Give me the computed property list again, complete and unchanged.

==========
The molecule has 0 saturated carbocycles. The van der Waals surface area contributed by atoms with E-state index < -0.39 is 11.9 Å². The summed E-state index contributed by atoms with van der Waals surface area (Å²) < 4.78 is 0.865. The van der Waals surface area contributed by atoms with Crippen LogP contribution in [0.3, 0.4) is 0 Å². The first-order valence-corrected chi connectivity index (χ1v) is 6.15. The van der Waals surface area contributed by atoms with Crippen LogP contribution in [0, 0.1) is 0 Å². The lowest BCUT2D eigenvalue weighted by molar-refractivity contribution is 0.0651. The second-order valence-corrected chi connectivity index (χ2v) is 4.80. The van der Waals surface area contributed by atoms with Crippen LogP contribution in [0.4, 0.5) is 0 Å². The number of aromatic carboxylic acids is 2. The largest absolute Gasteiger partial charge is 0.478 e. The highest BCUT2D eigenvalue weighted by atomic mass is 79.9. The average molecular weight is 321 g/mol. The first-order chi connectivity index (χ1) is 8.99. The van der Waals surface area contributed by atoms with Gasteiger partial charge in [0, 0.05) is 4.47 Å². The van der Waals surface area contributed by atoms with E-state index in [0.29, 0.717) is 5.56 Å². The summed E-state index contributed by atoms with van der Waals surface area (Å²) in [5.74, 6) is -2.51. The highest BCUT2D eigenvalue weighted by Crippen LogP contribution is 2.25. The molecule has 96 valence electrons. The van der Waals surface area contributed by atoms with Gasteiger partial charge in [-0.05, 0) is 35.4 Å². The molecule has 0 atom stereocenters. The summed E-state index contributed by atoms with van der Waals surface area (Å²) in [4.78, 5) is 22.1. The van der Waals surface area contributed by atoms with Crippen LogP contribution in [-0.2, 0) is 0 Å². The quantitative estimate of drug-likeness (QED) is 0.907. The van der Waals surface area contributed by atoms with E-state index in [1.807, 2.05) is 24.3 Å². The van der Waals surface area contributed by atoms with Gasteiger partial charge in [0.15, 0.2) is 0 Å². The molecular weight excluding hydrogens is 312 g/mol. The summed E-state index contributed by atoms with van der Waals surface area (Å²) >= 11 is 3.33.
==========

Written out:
The molecule has 0 saturated carbocycles. The van der Waals surface area contributed by atoms with E-state index < -0.39 is 11.9 Å². The summed E-state index contributed by atoms with van der Waals surface area (Å²) < 4.78 is 0.865. The van der Waals surface area contributed by atoms with Crippen LogP contribution in [0.3, 0.4) is 0 Å². The first-order valence-corrected chi connectivity index (χ1v) is 6.15. The van der Waals surface area contributed by atoms with Crippen LogP contribution in [0, 0.1) is 0 Å². The lowest BCUT2D eigenvalue weighted by molar-refractivity contribution is 0.0651. The second-order valence-corrected chi connectivity index (χ2v) is 4.80. The van der Waals surface area contributed by atoms with Crippen LogP contribution in [0.4, 0.5) is 0 Å². The number of aromatic carboxylic acids is 2. The largest absolute Gasteiger partial charge is 0.478 e. The highest BCUT2D eigenvalue weighted by atomic mass is 79.9. The average molecular weight is 321 g/mol. The first-order chi connectivity index (χ1) is 8.99. The van der Waals surface area contributed by atoms with Gasteiger partial charge in [0, 0.05) is 4.47 Å². The van der Waals surface area contributed by atoms with E-state index in [0.29, 0.717) is 5.56 Å². The summed E-state index contributed by atoms with van der Waals surface area (Å²) in [5.74, 6) is -2.51. The highest BCUT2D eigenvalue weighted by Crippen LogP contribution is 2.25. The molecule has 96 valence electrons. The van der Waals surface area contributed by atoms with Gasteiger partial charge in [-0.05, 0) is 35.4 Å². The molecule has 0 atom stereocenters. The summed E-state index contributed by atoms with van der Waals surface area (Å²) in [4.78, 5) is 22.1. The van der Waals surface area contributed by atoms with Crippen LogP contribution in [-0.2, 0) is 0 Å². The quantitative estimate of drug-likeness (QED) is 0.907. The van der Waals surface area contributed by atoms with E-state index in [1.807, 2.05) is 24.3 Å². The van der Waals surface area contributed by atoms with Gasteiger partial charge in [0.15, 0.2) is 0 Å². The molecular weight excluding hydrogens is 312 g/mol. The summed E-state index contributed by atoms with van der Waals surface area (Å²) >= 11 is 3.33.